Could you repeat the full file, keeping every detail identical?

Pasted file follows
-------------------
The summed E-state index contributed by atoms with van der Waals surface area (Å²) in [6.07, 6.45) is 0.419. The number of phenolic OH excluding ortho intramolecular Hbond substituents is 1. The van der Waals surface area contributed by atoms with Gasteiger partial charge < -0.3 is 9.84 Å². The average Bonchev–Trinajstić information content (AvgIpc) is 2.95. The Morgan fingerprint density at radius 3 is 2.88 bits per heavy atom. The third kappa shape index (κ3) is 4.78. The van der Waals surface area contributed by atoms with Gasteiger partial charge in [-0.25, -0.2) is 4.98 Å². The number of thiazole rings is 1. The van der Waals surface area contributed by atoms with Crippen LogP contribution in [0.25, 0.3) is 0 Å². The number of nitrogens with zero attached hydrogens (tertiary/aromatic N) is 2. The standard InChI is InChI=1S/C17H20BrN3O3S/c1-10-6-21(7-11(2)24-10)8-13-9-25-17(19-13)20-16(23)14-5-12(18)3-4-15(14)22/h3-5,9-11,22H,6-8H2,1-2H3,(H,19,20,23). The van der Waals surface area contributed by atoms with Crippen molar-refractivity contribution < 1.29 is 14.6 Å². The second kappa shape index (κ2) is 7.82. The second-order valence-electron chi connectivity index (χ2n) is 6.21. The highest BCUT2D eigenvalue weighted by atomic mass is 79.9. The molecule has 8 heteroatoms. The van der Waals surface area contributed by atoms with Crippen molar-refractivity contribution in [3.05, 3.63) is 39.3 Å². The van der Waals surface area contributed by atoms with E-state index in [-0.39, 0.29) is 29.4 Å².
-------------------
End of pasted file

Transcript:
The summed E-state index contributed by atoms with van der Waals surface area (Å²) in [6.07, 6.45) is 0.419. The number of phenolic OH excluding ortho intramolecular Hbond substituents is 1. The van der Waals surface area contributed by atoms with Gasteiger partial charge < -0.3 is 9.84 Å². The average Bonchev–Trinajstić information content (AvgIpc) is 2.95. The Morgan fingerprint density at radius 3 is 2.88 bits per heavy atom. The third kappa shape index (κ3) is 4.78. The van der Waals surface area contributed by atoms with Gasteiger partial charge in [-0.25, -0.2) is 4.98 Å². The number of thiazole rings is 1. The van der Waals surface area contributed by atoms with Crippen LogP contribution in [0.25, 0.3) is 0 Å². The number of nitrogens with zero attached hydrogens (tertiary/aromatic N) is 2. The standard InChI is InChI=1S/C17H20BrN3O3S/c1-10-6-21(7-11(2)24-10)8-13-9-25-17(19-13)20-16(23)14-5-12(18)3-4-15(14)22/h3-5,9-11,22H,6-8H2,1-2H3,(H,19,20,23). The van der Waals surface area contributed by atoms with Crippen molar-refractivity contribution < 1.29 is 14.6 Å². The second kappa shape index (κ2) is 7.82. The second-order valence-electron chi connectivity index (χ2n) is 6.21. The highest BCUT2D eigenvalue weighted by atomic mass is 79.9. The molecule has 8 heteroatoms. The van der Waals surface area contributed by atoms with Crippen molar-refractivity contribution in [3.05, 3.63) is 39.3 Å². The van der Waals surface area contributed by atoms with E-state index in [-0.39, 0.29) is 29.4 Å².